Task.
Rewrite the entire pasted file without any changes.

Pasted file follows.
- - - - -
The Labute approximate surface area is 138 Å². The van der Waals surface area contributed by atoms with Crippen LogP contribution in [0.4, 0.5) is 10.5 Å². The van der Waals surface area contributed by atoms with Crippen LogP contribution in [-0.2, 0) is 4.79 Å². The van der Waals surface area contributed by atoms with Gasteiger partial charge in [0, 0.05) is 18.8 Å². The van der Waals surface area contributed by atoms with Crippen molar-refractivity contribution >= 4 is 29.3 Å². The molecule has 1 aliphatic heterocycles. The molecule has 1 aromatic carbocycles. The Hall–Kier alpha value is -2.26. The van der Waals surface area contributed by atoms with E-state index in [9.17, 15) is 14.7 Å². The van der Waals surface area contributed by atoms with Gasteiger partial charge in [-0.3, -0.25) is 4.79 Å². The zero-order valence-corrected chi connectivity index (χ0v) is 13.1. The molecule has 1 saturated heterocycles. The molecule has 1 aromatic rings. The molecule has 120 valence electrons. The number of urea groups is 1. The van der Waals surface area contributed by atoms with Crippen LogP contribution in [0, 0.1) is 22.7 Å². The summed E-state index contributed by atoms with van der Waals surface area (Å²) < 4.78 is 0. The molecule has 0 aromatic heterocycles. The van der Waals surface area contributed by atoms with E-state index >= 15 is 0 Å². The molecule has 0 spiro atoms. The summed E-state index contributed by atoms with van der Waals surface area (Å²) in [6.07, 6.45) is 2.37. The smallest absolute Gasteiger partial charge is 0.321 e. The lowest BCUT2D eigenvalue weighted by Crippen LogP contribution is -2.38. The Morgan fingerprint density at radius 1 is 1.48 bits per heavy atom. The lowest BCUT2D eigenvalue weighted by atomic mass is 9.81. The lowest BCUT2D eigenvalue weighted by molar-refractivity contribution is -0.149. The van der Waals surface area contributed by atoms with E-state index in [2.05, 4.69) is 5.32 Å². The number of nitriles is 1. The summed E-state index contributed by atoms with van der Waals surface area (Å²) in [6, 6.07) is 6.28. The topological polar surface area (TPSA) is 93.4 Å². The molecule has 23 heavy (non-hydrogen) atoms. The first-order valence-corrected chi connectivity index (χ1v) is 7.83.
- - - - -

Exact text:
The Labute approximate surface area is 138 Å². The van der Waals surface area contributed by atoms with Crippen LogP contribution in [0.4, 0.5) is 10.5 Å². The van der Waals surface area contributed by atoms with Crippen LogP contribution in [-0.2, 0) is 4.79 Å². The van der Waals surface area contributed by atoms with Gasteiger partial charge in [0, 0.05) is 18.8 Å². The van der Waals surface area contributed by atoms with Crippen molar-refractivity contribution >= 4 is 29.3 Å². The molecule has 1 aliphatic heterocycles. The molecule has 1 aromatic carbocycles. The Hall–Kier alpha value is -2.26. The van der Waals surface area contributed by atoms with E-state index in [9.17, 15) is 14.7 Å². The van der Waals surface area contributed by atoms with Gasteiger partial charge in [-0.3, -0.25) is 4.79 Å². The zero-order valence-corrected chi connectivity index (χ0v) is 13.1. The molecule has 1 saturated heterocycles. The molecule has 1 aromatic rings. The molecule has 120 valence electrons. The number of urea groups is 1. The van der Waals surface area contributed by atoms with Crippen LogP contribution in [0, 0.1) is 22.7 Å². The summed E-state index contributed by atoms with van der Waals surface area (Å²) < 4.78 is 0. The molecule has 0 aromatic heterocycles. The van der Waals surface area contributed by atoms with E-state index >= 15 is 0 Å². The molecule has 0 spiro atoms. The summed E-state index contributed by atoms with van der Waals surface area (Å²) in [6.07, 6.45) is 2.37. The smallest absolute Gasteiger partial charge is 0.321 e. The lowest BCUT2D eigenvalue weighted by Crippen LogP contribution is -2.38. The Morgan fingerprint density at radius 1 is 1.48 bits per heavy atom. The lowest BCUT2D eigenvalue weighted by atomic mass is 9.81. The lowest BCUT2D eigenvalue weighted by molar-refractivity contribution is -0.149. The van der Waals surface area contributed by atoms with E-state index in [2.05, 4.69) is 5.32 Å². The number of nitriles is 1. The summed E-state index contributed by atoms with van der Waals surface area (Å²) in [6, 6.07) is 6.28. The topological polar surface area (TPSA) is 93.4 Å². The molecule has 23 heavy (non-hydrogen) atoms. The first-order valence-corrected chi connectivity index (χ1v) is 7.83.